Raimi accepted the job for a number of reasons. Up until that time, he had always been known primarily as an independent filmmaker working outside of the system. Raimi viewed this new project as his first Hollywood film with big name stars. "So it was time to see what it would be like to make a big Hollywood movie. It had always been a dream of mine, but I'd never done it." On another level, he saw this film as his homage to one of the masters of the Western, Sergio Leone. No one, in recent memory, had attempted to pay tribute to this particular filmmaker and Raimi thought it was about time that someone did. As he commented in an interview with Cinescape magazine, "the current genre cycle, the 'Spaghetti Western,' which was Leone's cheesier, less-classy version of the big studio Western, hasn't really been re-explored. This script really hit upon that, updating it with a female lead and a different set of values."

What could have been just another novelty twist on the Western is transformed by Raimi's Gonzo style into a slick film filled with dramatic slow motion shots, adrenaline-fueled zooms and tracking shots with unusual perspectives, and extensive usage of deep focus photography that resembles a demented Orson Welles on speed. This rather showy excess of style playfully sets the tone of the film between parody and seriousness to the point where you are never quite sure which side of the fence the film is on. This was Raimi's intention from the beginning as he saw this extravagant approach "as entertainment for the audience. This is a fun, entertaining Western for a '90s crowd."

In what is fundamentally a picture built around a series of shoot-outs, Raimi keeps things fresh and exciting by filming each significant showdown in a different style. Raimi's wild approach also gives The Quick and the Dead an almost surreal quality: we get an unusual perspective shot through a huge bullet hole left in one gunslinger's head that seems almost cartoonish in nature. The bad guys are photographed at dramatically low angles as they chew up the scenery with their sneering, dirty looks and obvious contempt for anything decent. Pathetic fallacy also plays a large role in the film. When a fierce storm of Biblical proportions hits the town, sure enough something rotten is bound to happen. Of course this all seems like some sort of pat cliché, but there is a playful quality and chutzpah on Raimi's part to use every camera trick and technique in the book, that gives the film real charm and makes it worth watching.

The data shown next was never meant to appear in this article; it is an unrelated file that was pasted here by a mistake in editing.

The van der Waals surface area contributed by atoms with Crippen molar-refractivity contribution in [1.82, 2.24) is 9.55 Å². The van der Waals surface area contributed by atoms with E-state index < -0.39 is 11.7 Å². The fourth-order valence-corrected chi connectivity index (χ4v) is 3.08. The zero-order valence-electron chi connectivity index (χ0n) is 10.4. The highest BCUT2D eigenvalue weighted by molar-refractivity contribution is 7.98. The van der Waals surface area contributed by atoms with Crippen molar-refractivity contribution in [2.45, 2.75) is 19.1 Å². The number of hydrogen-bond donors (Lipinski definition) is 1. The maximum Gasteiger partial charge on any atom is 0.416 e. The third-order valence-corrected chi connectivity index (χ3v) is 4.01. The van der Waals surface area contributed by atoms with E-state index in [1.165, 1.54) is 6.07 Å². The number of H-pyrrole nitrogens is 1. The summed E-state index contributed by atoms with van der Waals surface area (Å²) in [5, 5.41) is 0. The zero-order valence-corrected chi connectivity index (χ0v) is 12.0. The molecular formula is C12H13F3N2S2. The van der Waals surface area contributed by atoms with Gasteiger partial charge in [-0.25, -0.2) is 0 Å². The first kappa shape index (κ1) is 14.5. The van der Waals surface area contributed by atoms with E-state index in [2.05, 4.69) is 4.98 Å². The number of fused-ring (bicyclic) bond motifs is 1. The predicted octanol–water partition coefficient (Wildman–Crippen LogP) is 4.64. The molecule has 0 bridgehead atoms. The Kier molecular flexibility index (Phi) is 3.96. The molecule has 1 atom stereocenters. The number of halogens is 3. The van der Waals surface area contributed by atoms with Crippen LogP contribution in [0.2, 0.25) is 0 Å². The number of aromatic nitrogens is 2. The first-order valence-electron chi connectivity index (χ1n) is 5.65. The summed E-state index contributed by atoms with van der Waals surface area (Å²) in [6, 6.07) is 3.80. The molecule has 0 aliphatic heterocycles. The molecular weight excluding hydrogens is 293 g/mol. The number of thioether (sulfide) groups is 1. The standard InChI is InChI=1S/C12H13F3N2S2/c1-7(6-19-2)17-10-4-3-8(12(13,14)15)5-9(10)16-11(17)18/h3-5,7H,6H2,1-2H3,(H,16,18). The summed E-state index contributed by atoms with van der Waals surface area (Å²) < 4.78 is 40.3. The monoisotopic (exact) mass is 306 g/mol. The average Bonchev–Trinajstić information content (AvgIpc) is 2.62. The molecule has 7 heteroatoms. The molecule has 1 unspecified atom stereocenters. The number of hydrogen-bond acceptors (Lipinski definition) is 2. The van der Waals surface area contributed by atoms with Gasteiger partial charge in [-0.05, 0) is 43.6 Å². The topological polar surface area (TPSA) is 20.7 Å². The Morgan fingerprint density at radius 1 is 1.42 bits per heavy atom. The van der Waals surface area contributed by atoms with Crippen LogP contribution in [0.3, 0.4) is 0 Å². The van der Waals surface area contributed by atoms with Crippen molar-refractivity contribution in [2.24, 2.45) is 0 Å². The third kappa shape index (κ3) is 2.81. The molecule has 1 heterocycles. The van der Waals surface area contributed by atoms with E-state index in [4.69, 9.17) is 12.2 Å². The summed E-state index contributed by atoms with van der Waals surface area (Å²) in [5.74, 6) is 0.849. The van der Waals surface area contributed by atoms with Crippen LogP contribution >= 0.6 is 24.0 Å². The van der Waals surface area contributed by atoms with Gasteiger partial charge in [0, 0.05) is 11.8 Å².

Another reason why this film is so watchable lies in the fine group of actors that assembled to make this film. It is a good blend of big name, marquee value stars like Sharon Stone, Leonardo DiCaprio, and Gene Hackman, mixed with strong character actors like Lance Henrikson and then unknown Russell Crowe. Even though most critics admired Sharon Stone's turn as a no-nonsense gunslinger who ably holds her own against any man, Russell Crowe's tortured killer turned preacher is the real standout performance of the film. You can almost feel the pain and frustration boiling inside Cort as Herrod forces him to kill time and time again, even though he has renounced his violent ways. Crowe does not have nearly the amount of screen time that Stone, DiCaprio or Hackman have, but he makes every scene that he is in count by playing against type - his character is quiet and reserved when everyone else threatens to go over the top with their performances.

The Quick and the Dead may not have anything profound to say about the human condition but so what? That is not the film's goal. It serves as a piece of escapism, to make one forget about the problems of the real world and enter a fantastic realm filled with vivid characters and exotic locales that only the power of film can deliver. And on that level, The Quick and the Dead is a success.

Issue 15, September 2003